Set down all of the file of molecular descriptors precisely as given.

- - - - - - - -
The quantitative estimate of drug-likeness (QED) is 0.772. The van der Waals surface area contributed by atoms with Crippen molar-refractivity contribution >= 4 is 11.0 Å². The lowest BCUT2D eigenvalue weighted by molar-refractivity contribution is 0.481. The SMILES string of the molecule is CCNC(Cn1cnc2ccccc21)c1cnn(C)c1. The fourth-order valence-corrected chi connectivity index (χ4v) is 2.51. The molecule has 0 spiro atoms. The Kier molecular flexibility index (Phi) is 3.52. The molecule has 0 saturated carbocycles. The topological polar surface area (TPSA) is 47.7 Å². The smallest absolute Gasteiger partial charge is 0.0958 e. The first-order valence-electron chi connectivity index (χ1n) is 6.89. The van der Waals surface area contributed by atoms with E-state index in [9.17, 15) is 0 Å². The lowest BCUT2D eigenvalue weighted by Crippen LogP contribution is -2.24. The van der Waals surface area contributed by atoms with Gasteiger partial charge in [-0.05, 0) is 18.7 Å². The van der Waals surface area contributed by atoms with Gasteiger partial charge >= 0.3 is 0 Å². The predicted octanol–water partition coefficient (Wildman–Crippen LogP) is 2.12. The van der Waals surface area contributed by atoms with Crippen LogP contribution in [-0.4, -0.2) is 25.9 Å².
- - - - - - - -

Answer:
The quantitative estimate of drug-likeness (QED) is 0.772. The van der Waals surface area contributed by atoms with Crippen molar-refractivity contribution >= 4 is 11.0 Å². The lowest BCUT2D eigenvalue weighted by molar-refractivity contribution is 0.481. The SMILES string of the molecule is CCNC(Cn1cnc2ccccc21)c1cnn(C)c1. The fourth-order valence-corrected chi connectivity index (χ4v) is 2.51. The molecule has 0 spiro atoms. The Kier molecular flexibility index (Phi) is 3.52. The molecule has 0 saturated carbocycles. The topological polar surface area (TPSA) is 47.7 Å². The smallest absolute Gasteiger partial charge is 0.0958 e. The first-order valence-electron chi connectivity index (χ1n) is 6.89. The van der Waals surface area contributed by atoms with E-state index in [9.17, 15) is 0 Å². The lowest BCUT2D eigenvalue weighted by Crippen LogP contribution is -2.24. The van der Waals surface area contributed by atoms with Gasteiger partial charge in [-0.05, 0) is 18.7 Å². The van der Waals surface area contributed by atoms with Gasteiger partial charge >= 0.3 is 0 Å². The predicted octanol–water partition coefficient (Wildman–Crippen LogP) is 2.12. The van der Waals surface area contributed by atoms with Crippen LogP contribution in [-0.4, -0.2) is 25.9 Å².